Morning CME Globex Update:
March soybeans were up 7 3/4 cents and March soybean meal was up $4.00 at the morning break after another weekend of mostly dry weather for Argentina. All three wheat prices were modestly higher with a mix of snow and rain falling from Nebraska to the Great Lakes.
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At 8 a.m. CST, USDA reported 10.1 million bushels (256,096 mt) of U.S. corn were sold to unknown destinations for 2017-18. March corn was down 1/2 cent earlier Tuesday, staying quiet in its sideways range while Monday's turbulent events settled down. For one, U.S. lawmakers reached an agreement to keep the government open until Feb. 8. Monday's second event, a winter storm across the Midwest has pushed eastward with lighter patches of snow around the Great Lakes and rain in the northeastern U.S. The next seven days are expected to be drier for the Corn Belt with precipitation in the eastern third of the U.S. In South America, this week's forecast is mostly dry, except for rain in northern Argentina. Otherwise, there is not much happening to move winter corn prices in a strong direction either way. The trend in March corn remains sideways with traders holding net short. DTN's National Corn Index closed at $3.20 Monday, priced 32 cents below the March contract and near its highest price in five months. In outside markets, the March U.S. dollar index is down 0.05, not showing much response to a temporary reopening of government. Outside commodities are mixed.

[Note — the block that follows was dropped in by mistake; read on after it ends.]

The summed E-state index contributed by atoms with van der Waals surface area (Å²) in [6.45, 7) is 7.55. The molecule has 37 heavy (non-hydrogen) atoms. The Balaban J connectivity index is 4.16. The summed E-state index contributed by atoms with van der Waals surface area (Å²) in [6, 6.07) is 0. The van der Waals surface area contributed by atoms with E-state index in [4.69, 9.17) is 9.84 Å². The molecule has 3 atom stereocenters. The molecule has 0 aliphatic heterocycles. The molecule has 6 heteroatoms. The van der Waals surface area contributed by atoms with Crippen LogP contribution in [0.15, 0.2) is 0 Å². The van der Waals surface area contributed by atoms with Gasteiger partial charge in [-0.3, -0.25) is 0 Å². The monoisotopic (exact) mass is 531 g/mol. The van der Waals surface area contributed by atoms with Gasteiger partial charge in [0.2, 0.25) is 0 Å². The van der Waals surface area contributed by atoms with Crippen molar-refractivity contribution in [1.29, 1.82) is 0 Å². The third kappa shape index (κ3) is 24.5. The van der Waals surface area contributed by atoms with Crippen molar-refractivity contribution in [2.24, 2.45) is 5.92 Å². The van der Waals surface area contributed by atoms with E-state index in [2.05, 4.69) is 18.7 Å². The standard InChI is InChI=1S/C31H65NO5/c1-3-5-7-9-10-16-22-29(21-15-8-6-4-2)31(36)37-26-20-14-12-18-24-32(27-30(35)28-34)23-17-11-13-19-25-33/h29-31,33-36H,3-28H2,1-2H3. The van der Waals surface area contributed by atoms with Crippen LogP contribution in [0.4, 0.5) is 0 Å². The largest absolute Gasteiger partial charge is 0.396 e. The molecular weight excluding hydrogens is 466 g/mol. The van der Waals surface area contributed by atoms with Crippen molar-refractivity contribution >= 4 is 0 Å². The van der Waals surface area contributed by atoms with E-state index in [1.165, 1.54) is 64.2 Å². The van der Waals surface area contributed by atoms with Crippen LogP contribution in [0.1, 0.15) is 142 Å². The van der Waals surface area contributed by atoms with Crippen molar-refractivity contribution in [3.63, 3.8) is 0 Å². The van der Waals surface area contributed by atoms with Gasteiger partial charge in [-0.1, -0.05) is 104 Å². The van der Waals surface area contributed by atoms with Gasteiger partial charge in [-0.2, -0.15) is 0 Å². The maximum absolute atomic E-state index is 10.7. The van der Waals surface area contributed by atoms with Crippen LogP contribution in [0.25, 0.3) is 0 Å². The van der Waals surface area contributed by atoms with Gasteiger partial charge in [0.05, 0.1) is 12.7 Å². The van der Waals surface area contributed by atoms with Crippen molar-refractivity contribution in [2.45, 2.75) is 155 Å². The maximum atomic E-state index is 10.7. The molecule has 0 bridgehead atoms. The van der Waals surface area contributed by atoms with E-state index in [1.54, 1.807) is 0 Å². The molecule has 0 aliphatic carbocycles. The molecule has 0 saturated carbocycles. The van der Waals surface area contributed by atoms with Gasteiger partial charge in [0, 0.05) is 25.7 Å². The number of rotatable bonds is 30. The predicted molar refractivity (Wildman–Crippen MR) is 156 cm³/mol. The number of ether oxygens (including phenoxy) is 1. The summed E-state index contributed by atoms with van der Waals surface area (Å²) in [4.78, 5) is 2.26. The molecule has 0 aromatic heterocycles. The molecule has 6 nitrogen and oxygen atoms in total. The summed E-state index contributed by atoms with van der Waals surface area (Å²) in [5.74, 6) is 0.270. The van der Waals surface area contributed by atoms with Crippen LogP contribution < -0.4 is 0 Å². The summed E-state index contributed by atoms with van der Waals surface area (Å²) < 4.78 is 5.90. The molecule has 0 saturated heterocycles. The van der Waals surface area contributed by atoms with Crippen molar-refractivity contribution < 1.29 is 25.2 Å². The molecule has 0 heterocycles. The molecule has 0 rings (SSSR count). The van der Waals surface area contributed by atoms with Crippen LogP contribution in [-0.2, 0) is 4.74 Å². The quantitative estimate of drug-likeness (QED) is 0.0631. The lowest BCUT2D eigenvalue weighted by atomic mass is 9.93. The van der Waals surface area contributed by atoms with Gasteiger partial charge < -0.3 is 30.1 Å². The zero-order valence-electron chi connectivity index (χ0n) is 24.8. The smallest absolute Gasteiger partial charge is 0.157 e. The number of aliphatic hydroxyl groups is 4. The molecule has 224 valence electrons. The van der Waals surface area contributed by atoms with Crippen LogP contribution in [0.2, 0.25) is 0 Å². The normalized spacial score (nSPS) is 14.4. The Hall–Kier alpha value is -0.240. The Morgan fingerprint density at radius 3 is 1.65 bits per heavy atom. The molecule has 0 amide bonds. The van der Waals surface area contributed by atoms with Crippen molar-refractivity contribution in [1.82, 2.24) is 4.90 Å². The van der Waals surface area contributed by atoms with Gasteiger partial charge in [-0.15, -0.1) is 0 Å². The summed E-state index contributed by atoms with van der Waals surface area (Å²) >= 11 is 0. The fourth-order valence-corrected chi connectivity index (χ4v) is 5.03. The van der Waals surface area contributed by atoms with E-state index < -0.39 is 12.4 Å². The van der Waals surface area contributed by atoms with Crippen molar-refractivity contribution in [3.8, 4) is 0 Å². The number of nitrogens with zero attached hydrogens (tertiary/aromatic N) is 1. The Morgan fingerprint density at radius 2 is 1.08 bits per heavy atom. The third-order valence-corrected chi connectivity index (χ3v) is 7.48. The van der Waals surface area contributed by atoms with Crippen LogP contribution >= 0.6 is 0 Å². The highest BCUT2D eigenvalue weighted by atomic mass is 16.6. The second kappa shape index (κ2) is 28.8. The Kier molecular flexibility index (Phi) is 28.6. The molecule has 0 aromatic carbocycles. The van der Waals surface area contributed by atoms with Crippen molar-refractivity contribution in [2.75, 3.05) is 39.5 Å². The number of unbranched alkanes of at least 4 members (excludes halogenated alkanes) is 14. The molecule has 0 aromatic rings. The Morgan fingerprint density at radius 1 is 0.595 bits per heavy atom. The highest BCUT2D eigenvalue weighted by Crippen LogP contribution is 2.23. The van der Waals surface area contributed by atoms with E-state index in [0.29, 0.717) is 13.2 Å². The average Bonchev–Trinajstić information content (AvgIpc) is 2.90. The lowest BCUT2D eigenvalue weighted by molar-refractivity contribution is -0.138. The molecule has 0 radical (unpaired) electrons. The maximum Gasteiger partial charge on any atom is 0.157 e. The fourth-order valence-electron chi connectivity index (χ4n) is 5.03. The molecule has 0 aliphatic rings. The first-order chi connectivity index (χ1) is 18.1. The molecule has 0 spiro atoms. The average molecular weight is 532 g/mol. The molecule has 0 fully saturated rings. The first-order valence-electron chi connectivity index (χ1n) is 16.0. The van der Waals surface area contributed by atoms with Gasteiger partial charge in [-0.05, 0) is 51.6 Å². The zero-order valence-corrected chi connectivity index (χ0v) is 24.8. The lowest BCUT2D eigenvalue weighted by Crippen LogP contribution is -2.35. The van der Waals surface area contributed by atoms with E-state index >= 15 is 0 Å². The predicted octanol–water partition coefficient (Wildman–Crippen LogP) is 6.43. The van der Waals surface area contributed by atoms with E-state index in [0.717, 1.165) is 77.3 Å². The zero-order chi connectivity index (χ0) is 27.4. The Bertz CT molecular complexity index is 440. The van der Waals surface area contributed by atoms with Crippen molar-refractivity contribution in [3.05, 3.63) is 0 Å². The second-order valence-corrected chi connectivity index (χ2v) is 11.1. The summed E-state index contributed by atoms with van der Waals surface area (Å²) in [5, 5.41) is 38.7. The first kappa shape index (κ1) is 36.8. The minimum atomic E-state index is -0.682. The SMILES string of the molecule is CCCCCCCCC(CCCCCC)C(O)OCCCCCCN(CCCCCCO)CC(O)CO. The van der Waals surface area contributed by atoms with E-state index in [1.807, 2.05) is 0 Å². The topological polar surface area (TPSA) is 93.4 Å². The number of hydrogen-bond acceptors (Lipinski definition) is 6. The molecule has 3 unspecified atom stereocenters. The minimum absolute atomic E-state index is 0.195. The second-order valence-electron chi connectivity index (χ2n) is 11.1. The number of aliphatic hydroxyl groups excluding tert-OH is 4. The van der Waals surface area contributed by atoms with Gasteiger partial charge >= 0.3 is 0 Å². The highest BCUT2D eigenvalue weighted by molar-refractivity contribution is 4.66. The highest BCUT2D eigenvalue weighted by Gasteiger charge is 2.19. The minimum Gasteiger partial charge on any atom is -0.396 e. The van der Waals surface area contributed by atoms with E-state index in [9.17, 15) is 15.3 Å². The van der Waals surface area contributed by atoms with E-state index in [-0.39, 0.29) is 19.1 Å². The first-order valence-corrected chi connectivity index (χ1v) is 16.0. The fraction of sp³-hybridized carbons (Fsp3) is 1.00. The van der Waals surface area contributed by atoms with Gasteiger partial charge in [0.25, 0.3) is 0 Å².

March soybeans were up 3 1/2 cents early Tuesday, still getting some benefit from dry weather concerns in Argentina. Tuesday's satellite map still looks mostly dry for the region, but northern Argentina is expecting rain in this week's forecast. Brazil's crop areas are expected to be drier this week. While Brazil appears to be headed toward a large, 4.0 billion bushel soybean harvest, the outlook for Argentina is not as clear and the persistence of dry weather has brought at least a temporary pause to the downtrend that prices began in mid-December. It is still difficult to see a bullish fundamental argument for soybean prices in this situation and so far, the trend in March soybeans remains down. DTN's National Soybean Index closed at $9.14 Monday, at its highest in a month and priced 70 cents below the March contract.
March Chicago wheat was down 3/4 cent early Tuesday, staying safely in the middle of its sideways range, caught between bearish traders holding a large commitment of net shorts and commercial firms willing to take advantage of the value offered at these low prices. The result so far, has been that prices are stuck in a sideways trading range with little disruption likely to happen in the winter months. One factor with potential to become important this spring is the drought in the western and southern U.S. Plains. It certainly isn't going away this week with almost no rain expected in the Plains, west of the Mississippi River. For now, the trend in winter wheat remains sideways with noncommercials vulnerable to bouts of short-covering. DTN's National SRW index closed at $3.95 Monday, priced 31 cents below the March contract and down from its highest price in three months.
Todd Hultmancan be reached at email@example.com
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